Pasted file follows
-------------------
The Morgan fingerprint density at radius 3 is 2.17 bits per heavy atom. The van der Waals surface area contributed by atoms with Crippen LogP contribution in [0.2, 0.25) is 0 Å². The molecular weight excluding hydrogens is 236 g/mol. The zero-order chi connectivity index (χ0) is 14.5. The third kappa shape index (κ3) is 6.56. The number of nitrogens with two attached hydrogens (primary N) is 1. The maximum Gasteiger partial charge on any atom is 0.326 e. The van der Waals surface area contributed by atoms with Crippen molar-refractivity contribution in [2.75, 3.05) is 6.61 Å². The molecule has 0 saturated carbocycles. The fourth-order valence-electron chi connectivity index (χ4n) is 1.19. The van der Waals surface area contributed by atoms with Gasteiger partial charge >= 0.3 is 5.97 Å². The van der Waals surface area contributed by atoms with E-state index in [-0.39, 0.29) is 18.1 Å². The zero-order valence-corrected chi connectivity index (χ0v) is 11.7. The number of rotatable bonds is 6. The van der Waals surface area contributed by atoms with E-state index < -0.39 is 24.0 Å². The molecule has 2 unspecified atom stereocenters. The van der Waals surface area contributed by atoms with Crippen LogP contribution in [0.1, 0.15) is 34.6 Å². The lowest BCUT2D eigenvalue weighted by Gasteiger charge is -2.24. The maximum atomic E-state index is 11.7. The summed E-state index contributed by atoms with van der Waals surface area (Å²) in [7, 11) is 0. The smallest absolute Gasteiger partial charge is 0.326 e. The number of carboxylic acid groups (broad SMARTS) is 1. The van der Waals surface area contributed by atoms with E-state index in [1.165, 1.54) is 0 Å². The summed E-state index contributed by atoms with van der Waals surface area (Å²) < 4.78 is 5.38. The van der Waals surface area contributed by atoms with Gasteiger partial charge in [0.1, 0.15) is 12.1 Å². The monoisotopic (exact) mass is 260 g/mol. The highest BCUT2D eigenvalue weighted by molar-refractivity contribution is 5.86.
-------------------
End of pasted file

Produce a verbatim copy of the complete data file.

The Morgan fingerprint density at radius 3 is 2.17 bits per heavy atom. The van der Waals surface area contributed by atoms with Crippen LogP contribution in [0.2, 0.25) is 0 Å². The molecular weight excluding hydrogens is 236 g/mol. The zero-order chi connectivity index (χ0) is 14.5. The third kappa shape index (κ3) is 6.56. The number of nitrogens with two attached hydrogens (primary N) is 1. The maximum Gasteiger partial charge on any atom is 0.326 e. The van der Waals surface area contributed by atoms with Crippen molar-refractivity contribution in [2.75, 3.05) is 6.61 Å². The molecule has 0 saturated carbocycles. The fourth-order valence-electron chi connectivity index (χ4n) is 1.19. The van der Waals surface area contributed by atoms with Gasteiger partial charge >= 0.3 is 5.97 Å². The van der Waals surface area contributed by atoms with E-state index in [-0.39, 0.29) is 18.1 Å². The zero-order valence-corrected chi connectivity index (χ0v) is 11.7. The number of rotatable bonds is 6. The van der Waals surface area contributed by atoms with E-state index < -0.39 is 24.0 Å². The molecule has 2 unspecified atom stereocenters. The van der Waals surface area contributed by atoms with Crippen LogP contribution in [0.1, 0.15) is 34.6 Å². The lowest BCUT2D eigenvalue weighted by Gasteiger charge is -2.24. The maximum atomic E-state index is 11.7. The summed E-state index contributed by atoms with van der Waals surface area (Å²) in [7, 11) is 0. The smallest absolute Gasteiger partial charge is 0.326 e. The number of carboxylic acid groups (broad SMARTS) is 1. The van der Waals surface area contributed by atoms with E-state index in [1.165, 1.54) is 0 Å². The summed E-state index contributed by atoms with van der Waals surface area (Å²) < 4.78 is 5.38. The van der Waals surface area contributed by atoms with Gasteiger partial charge in [0.1, 0.15) is 12.1 Å². The monoisotopic (exact) mass is 260 g/mol. The highest BCUT2D eigenvalue weighted by molar-refractivity contribution is 5.86.